Whether your soil is acidic or alkaline the only long term technique to adjust pH is to add lots of organic matter to the soil year in and year out; it is called mulch.
Lime Will Increase Soil pH
If your soil is too acidic then applying garden lime will bring that pH up to the desired level; usually to 6.8 which is best for most plants.
Adding Limestone If Needed
There are only a few areas of the country where the soils tend to be very acidic. If you don't live in one of those areas, then be very careful about adding lime to your soil. You might be making a mistake; double check the pH reading. If you do live in one of these areas, consider the use of lime as only the short term fix. If you add organic matter to that soil every year, the pH will move to neutral even though the rest of the area is still acidic.
Most plants grow best in soils that are only slightly acidic, preferring a pH range of 6.0 to 7.2 (7.0 is neutral). It is easy to treat overly acidic soil by spreading a layer of limestone over the soil. Limestone is naturally alkaline and it buffers the excess acid in the soil sort of like an antacid tablet relieves acid stomachs in humans. The primary reason to have the soil within the preferred pH range is to keep the microbial population happy. An acidic soil discourages microbes and therefore provides fewer nutrients for the grass plants.
In addition to sweetening it, lime does many more good things for soil than people realize. It adds valuable calcium and magnesium to the soil, contributes to an improved soil structure and enhances seed germination. We recommend that you lime your lawn at least every three years even if the pH is okay; your grass needs the calcium and magnesium and can get it no other way! There are many types of lime available in garden centers and hardware stores.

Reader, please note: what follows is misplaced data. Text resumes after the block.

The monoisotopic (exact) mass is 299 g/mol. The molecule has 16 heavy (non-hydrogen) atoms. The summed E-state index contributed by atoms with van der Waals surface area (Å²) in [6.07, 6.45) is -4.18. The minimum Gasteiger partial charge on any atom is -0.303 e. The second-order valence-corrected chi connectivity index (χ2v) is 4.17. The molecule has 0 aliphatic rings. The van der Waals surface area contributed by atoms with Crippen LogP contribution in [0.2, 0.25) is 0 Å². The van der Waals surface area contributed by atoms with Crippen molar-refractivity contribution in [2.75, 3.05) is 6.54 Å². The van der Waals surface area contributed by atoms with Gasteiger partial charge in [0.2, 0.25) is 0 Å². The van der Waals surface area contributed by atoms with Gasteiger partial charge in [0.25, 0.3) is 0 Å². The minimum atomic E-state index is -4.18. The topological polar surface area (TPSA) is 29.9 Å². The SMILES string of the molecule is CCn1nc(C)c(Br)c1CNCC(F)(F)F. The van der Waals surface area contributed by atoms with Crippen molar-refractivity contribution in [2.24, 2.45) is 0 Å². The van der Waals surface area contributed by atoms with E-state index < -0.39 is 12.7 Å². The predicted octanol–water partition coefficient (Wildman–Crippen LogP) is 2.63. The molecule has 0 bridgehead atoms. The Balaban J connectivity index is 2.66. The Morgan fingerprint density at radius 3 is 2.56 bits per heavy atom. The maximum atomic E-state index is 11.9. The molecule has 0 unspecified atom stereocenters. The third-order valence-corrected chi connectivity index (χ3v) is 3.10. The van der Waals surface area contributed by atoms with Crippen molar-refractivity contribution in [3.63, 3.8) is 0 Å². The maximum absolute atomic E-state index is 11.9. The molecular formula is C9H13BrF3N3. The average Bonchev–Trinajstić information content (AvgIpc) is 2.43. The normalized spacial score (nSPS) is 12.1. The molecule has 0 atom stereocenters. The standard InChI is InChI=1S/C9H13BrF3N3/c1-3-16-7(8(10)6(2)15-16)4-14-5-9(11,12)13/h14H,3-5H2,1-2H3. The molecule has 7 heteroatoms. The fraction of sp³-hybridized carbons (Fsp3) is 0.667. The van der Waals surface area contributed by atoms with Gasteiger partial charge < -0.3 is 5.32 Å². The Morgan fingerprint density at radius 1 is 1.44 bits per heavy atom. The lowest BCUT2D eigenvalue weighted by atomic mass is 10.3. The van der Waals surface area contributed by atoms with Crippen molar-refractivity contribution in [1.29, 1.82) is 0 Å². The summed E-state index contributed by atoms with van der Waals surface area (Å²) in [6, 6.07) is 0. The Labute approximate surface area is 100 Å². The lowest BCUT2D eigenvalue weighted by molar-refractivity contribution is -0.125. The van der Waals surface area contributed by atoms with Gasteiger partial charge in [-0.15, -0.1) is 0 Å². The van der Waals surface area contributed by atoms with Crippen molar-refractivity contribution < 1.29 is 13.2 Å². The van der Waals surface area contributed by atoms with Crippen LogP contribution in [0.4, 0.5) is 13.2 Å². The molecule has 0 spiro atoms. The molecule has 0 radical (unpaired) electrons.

Chose dolomitic lime in as fine a grind as you can find. The finer the granules, the faster it will take effect. It may be gray or tan or off-white, but it must be labeled truly dolomitic lime. Some retail outlets sell bags of limestone labeled as dolomitic, but they are basically only ground marble. Since it takes at least 3 to 6 months for limestone to be absorbed in the soil and take effect, the very best time to spread it is the fall. However, it is OK to lime anytime. If your soil is very acidic (below 5.2) then you will want to apply limestone in both the spring and the fall for several years. As the pH works its way up to the ideal level, cut back to once a year or even once every two years.
Generally speaking, shady areas of your property are more likely to be acidic and therefore will more likely need lime every year. Sandy soils that are within the proper pH range will need to be limed lightly about every 2 to 3 years. Clay soils that are within the proper pH range require heavier doses at least every 5 to 6 years. One last note on lime. Do not spread it on the lawn at the same time you fertilize. The chemical combination produces ammonia gas which releases the nitrogen you want for the grass into the air.
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